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Well, I did say that I was talking about the US and he did say there was 4 wires, which means he is not in Australia.

SWER is some odd stuff, but it does work.

Charles Perry P.E.

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I know you did... but you also said "It is not 11kV, but usually 12.47,

13.2, 13.8, 25, or 34.5kV. " and he said "it appears most of it is Y connected but older is delta."

I was merely pointing out that 11kV delta *does* exist and makes sense and is in use in other countries. I was just not automatically assuming that the OP was from the US and didn't know his supply voltages.

Works well too.. especially over ridiculously long distances.. Strangest-looking transformers you will ever likely see.

Cameron:-)

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Please tell me what SWER is. Thanx

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"Nukie Poo @verizon.net>"

Single Wire Earth Return. It's a system for supplying single phase power over very long distances using only one wire. :-)

Cameron:-)

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You forgot one older service voltage - 2400V delta :) Not a factor though - these systems are probably as old as if not older than the 4kV wye systems mentioned by Charles...

Our municipal utility finally made the push last year to upgrade the last remaining 2400V lines to 13.8 kV (apparently culminating a 20+ years of transition)... yet the IOU that *also* operates here in town still has miles and miles of 4kV in use.

Dave

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Whattya smoking?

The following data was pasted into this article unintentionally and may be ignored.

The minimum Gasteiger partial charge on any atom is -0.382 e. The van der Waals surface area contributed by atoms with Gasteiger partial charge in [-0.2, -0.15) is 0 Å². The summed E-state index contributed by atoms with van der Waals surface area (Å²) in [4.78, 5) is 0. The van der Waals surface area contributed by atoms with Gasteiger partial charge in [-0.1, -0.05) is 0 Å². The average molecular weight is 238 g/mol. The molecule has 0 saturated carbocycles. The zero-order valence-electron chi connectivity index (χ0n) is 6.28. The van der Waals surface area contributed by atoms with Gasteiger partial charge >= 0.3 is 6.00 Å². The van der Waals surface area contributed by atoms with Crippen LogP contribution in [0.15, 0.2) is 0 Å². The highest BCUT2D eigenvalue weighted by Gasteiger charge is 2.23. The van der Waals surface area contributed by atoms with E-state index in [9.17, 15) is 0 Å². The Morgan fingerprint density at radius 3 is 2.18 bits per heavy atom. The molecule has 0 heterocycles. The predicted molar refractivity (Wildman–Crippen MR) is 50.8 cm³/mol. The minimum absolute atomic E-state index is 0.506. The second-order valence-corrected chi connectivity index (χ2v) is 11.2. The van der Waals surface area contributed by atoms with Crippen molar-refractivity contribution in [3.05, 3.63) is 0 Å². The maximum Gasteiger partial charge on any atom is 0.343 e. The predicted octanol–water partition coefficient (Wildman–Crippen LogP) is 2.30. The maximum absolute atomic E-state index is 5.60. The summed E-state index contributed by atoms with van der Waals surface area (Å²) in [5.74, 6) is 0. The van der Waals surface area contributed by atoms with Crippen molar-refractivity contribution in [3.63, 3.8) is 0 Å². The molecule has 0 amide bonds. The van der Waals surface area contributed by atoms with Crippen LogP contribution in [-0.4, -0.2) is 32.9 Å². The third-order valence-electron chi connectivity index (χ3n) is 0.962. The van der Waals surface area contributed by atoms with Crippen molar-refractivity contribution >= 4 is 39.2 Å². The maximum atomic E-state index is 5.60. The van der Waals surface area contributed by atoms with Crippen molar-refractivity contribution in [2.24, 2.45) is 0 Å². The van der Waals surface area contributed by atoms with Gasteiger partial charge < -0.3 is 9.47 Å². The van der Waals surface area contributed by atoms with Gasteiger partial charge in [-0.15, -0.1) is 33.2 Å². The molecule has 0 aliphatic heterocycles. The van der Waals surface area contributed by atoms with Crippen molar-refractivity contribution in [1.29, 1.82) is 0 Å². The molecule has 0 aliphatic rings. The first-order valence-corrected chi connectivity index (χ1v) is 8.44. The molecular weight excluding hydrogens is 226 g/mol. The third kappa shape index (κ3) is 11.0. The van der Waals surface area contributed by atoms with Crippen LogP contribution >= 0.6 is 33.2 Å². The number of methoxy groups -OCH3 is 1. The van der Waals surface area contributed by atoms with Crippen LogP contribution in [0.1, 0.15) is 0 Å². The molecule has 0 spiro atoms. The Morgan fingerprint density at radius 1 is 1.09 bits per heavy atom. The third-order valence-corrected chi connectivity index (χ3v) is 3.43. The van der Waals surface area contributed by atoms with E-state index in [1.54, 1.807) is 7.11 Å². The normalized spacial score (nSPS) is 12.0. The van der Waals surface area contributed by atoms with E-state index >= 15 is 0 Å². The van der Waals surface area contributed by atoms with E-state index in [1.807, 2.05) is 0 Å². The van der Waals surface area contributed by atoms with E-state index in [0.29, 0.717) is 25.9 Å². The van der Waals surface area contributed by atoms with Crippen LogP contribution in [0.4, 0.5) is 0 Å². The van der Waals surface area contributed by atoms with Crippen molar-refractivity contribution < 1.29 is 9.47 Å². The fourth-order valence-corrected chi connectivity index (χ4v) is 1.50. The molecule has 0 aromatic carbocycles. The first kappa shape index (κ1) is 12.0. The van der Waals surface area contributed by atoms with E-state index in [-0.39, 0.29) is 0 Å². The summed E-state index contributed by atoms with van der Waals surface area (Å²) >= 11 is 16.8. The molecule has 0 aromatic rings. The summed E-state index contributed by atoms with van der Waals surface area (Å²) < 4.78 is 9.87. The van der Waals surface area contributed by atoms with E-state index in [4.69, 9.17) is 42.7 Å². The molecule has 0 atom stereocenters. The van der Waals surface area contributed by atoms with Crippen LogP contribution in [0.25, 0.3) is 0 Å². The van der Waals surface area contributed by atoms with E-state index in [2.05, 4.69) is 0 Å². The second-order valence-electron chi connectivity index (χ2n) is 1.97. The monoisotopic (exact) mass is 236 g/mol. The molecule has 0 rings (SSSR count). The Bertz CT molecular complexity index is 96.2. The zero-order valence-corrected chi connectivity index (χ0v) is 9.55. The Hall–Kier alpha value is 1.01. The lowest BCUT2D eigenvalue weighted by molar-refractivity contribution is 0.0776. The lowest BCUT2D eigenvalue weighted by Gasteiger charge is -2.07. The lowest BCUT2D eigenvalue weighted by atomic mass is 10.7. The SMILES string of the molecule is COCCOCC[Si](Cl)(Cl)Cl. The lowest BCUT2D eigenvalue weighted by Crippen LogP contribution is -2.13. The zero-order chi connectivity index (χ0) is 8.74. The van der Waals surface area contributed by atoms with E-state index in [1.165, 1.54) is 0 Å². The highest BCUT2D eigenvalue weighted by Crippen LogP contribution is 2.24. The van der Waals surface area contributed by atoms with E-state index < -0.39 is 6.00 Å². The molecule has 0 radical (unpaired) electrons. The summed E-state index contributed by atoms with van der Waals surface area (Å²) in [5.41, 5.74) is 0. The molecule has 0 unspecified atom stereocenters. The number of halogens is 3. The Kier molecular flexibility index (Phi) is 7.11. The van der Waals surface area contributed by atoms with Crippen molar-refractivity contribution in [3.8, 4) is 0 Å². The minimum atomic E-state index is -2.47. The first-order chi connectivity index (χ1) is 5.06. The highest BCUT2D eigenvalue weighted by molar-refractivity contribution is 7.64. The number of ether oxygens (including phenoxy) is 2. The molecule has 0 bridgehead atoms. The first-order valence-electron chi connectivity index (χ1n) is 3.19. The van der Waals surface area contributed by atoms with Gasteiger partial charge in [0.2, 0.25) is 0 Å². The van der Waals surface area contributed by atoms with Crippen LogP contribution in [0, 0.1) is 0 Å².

The largest of the 3 (or 2 in the open delta setup) transformers is the singlephase (or "lighting") side, and it is the center leg of this transformer that is grounded. Going between any 2 phases, you will see 240V, but using the grounded leg as a reference, the 2 phases on the lighting side will measure 120V, while the wild leg WILL show 208V to GROUND.

Whattya smoking?

Dave

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Except that there usually are only TWO transformers used to provide the service. One BIG transformer for the 120/240 "lighting" and one "dogleg" to provide the third phase node.

It is very uncommon for secondaries to be connected in delta. A delta load is usually driven by a Y transformer bank.

With two transformers, it is VERY common for the service for larger restaurants. The distribution utilities seem to be pushing the 120/208 service over the 120/240/240/240 service described. They want the "balance" but the customers end up with inferior power for their heavy loads (208 v 240 volts).